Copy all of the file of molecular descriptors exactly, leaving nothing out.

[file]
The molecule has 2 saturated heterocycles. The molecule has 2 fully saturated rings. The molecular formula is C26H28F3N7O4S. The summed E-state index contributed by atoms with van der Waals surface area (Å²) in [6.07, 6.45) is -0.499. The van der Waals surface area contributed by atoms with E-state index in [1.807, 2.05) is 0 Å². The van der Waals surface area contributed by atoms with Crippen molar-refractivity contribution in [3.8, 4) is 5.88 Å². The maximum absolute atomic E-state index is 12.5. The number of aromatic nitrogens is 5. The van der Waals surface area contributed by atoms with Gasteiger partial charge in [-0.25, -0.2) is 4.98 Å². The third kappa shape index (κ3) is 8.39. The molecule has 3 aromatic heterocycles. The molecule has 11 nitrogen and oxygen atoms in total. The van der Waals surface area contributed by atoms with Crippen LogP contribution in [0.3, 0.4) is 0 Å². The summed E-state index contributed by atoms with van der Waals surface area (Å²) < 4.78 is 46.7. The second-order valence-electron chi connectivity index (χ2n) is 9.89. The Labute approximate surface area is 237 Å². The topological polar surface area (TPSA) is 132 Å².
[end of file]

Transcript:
The molecule has 2 saturated heterocycles. The molecule has 2 fully saturated rings. The molecular formula is C26H28F3N7O4S. The summed E-state index contributed by atoms with van der Waals surface area (Å²) in [6.07, 6.45) is -0.499. The van der Waals surface area contributed by atoms with E-state index in [1.807, 2.05) is 0 Å². The van der Waals surface area contributed by atoms with Crippen molar-refractivity contribution in [3.8, 4) is 5.88 Å². The maximum absolute atomic E-state index is 12.5. The number of aromatic nitrogens is 5. The van der Waals surface area contributed by atoms with Gasteiger partial charge in [-0.25, -0.2) is 4.98 Å². The third kappa shape index (κ3) is 8.39. The molecule has 3 aromatic heterocycles. The molecule has 11 nitrogen and oxygen atoms in total. The van der Waals surface area contributed by atoms with Crippen LogP contribution in [0.3, 0.4) is 0 Å². The summed E-state index contributed by atoms with van der Waals surface area (Å²) < 4.78 is 46.7. The second-order valence-electron chi connectivity index (χ2n) is 9.89. The Labute approximate surface area is 237 Å². The topological polar surface area (TPSA) is 132 Å².